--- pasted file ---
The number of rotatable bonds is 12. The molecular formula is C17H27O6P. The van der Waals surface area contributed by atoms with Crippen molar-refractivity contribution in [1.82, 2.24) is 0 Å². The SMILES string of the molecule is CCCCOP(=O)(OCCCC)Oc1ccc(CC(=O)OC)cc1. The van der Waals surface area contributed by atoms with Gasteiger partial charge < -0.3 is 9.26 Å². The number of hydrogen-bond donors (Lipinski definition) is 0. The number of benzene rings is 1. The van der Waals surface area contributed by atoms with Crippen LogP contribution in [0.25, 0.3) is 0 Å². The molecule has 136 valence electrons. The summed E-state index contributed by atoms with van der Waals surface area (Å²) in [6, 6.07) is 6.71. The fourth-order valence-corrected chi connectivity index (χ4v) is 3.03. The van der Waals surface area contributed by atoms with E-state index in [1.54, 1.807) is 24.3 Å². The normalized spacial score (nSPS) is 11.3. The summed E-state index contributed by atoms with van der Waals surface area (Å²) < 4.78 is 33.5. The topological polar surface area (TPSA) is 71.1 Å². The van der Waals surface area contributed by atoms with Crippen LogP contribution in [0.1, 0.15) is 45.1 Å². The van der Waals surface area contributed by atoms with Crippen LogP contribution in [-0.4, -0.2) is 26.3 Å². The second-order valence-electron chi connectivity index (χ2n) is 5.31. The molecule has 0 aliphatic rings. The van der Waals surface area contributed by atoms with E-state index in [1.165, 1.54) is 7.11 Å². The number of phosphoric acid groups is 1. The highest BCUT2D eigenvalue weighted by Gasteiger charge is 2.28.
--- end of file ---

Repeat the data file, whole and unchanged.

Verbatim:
The number of rotatable bonds is 12. The molecular formula is C17H27O6P. The van der Waals surface area contributed by atoms with Crippen molar-refractivity contribution in [1.82, 2.24) is 0 Å². The SMILES string of the molecule is CCCCOP(=O)(OCCCC)Oc1ccc(CC(=O)OC)cc1. The van der Waals surface area contributed by atoms with Gasteiger partial charge < -0.3 is 9.26 Å². The number of hydrogen-bond donors (Lipinski definition) is 0. The number of benzene rings is 1. The van der Waals surface area contributed by atoms with Crippen LogP contribution in [0.25, 0.3) is 0 Å². The molecule has 136 valence electrons. The summed E-state index contributed by atoms with van der Waals surface area (Å²) in [6, 6.07) is 6.71. The fourth-order valence-corrected chi connectivity index (χ4v) is 3.03. The van der Waals surface area contributed by atoms with E-state index in [1.54, 1.807) is 24.3 Å². The normalized spacial score (nSPS) is 11.3. The summed E-state index contributed by atoms with van der Waals surface area (Å²) < 4.78 is 33.5. The topological polar surface area (TPSA) is 71.1 Å². The van der Waals surface area contributed by atoms with Crippen LogP contribution in [0.1, 0.15) is 45.1 Å². The van der Waals surface area contributed by atoms with Crippen LogP contribution in [-0.4, -0.2) is 26.3 Å². The second-order valence-electron chi connectivity index (χ2n) is 5.31. The molecule has 0 aliphatic rings. The van der Waals surface area contributed by atoms with E-state index in [1.165, 1.54) is 7.11 Å². The number of phosphoric acid groups is 1. The highest BCUT2D eigenvalue weighted by Gasteiger charge is 2.28.